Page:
Academic journal article The Sport Journal

The Demise of the WNBA in Florida: A Mixed Method Case Study of Newspaper Coverage about Women's Professional Basketball

Academic journal article The Sport Journal

The Demise of the WNBA in Florida: A Mixed Method Case Study of Newspaper Coverage about Women's Professional Basketball

Article excerpt

The Women's National Basketball Association (WNBA) is a hot phenomenon on the American sports scene. With its recent popularity, the question has been raised as to whether newspaper coverage of the teams is pivotal to the survival of the fledgling franchises. This study sought to discover if the actual coverage of the Miami Sol and the Orlando Miracle, two now defunct WNBA teams, affected the demise of the franchises.

Our mixed method case study compared a qualitative inquiry (interviews) with an empirical examination of the newspaper coverage. It examined the development of coverage for the two franchises, story placement, the average number of column inches for each story, use of photographs, and story content. It attempted to discover the viewpoints of the beat writers for the two teams at the Miami Herald and the Orlando Sentinel. Additionally, a perspective was shown of how prevalent the Sol and Miracle public relations directors think their teams' coverage is.

The study examined whether women were depicted as sex objects through commoditization or objectification, whether gender marking was present in the stories, and whether the coverage was written from a female or male perspective.

By examining the newspaper coverage of the most popular women's sport in our country, conclusions were drawn as to whether the sports media has accepted the popularity of women's sports, or whether masculine hegemonic practices of sports editors are still in place.


The conceptual genesis of the Women's National Basketball Association (WNBA), and the "We Got Next" campaign, with the approval of the male dominated NBA Board of Governors, was formally approved on April 24, 1996 amidst great fanfare from women's professional basketball enthusiasts. Shortly thereafter, the new women's league began its trek toward a June 1997 date for its first official tip-off. Many "firsts" soon followed: the league's first commissioner, Val Ackerman, was hired; Lisa Leslie became the first woman to sign a contract; broadcast partnerships with NBC, ESPN, and Lifetime Television were inked; and eight fledgling franchises were initiated throughout the United States.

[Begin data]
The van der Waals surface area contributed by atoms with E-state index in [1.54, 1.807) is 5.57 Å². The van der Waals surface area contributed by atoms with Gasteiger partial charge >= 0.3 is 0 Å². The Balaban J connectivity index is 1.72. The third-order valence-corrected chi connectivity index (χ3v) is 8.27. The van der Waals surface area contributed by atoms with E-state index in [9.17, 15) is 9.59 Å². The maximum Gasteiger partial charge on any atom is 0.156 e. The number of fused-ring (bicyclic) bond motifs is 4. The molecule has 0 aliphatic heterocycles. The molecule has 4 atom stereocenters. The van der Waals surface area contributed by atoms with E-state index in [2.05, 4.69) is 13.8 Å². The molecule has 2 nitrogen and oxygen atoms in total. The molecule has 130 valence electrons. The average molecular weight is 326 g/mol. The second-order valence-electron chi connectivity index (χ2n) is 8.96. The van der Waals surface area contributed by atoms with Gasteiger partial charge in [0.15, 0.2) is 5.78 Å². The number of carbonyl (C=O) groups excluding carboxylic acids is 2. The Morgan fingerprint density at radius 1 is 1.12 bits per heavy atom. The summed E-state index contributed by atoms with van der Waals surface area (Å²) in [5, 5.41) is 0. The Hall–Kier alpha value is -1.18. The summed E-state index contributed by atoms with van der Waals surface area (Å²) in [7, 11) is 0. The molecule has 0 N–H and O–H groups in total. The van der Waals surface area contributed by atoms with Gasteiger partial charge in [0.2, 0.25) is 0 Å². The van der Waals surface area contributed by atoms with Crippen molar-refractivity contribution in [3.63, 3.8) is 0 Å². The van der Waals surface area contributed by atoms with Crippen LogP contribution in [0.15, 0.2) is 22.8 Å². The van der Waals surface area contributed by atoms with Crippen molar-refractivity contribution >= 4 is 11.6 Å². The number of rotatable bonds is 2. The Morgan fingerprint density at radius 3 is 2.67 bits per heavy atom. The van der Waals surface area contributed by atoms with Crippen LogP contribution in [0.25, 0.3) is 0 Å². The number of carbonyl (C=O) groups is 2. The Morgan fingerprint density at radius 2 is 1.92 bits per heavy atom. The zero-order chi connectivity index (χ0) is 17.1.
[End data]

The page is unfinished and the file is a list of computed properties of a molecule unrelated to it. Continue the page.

What didn't follow amidst the hoopla surrounding the new league was extensive media coverage. To examine this phenomenon, a mixed method case study of Florida's two now defunct WNBA franchises, the Orlando Miracle and the Miami Sol, was conducted to show that not only was limited newspaper coverage by the two major newspapers in the teams' coverage areas partially to blame for the two franchises' demise, but there was also a marked deference by sports editors to existing stereotypes regarding media content decisions.

The Orlando Miracle joined the WNBA as an expansion franchise in 1999. The Miami Sol followed its sister Florida team into the league in 2000. The Miracle lasted four seasons, and compiled a 60-68 record with one playoff appearance before the franchise was transferred to the Connecticut Sun in 2003. The Sol was in existence three years and it amassed a record of 48-48 with one playoff appearance before it was disbanded in 2003.

This study will seek to discover if newspaper coverage by the two respective newspapers, the Miami Herald and the Orlando Sentinel, contributed to the short tenure of the two ill-fated WNBA teams in the state of Florida. Newspaper coverage of women's professional basketball in the United States has been marginal in the markets where the WNBA competes. Boutilier and SanGiovanni (1983) referred to newspaper coverage of women's sports as ghettoization because sports editors generally treat women's sporting news as essentially not newsworthy. When coverage exists, it is assigned to non-prominent space (Boutilier & SanGiovanni, 1983). Some experts believe that sports editors act as gatekeepers and, through their purported biased decision-making, erect barriers to coverage, adversely affecting female participation (Matheson and Flatten, 1996). …

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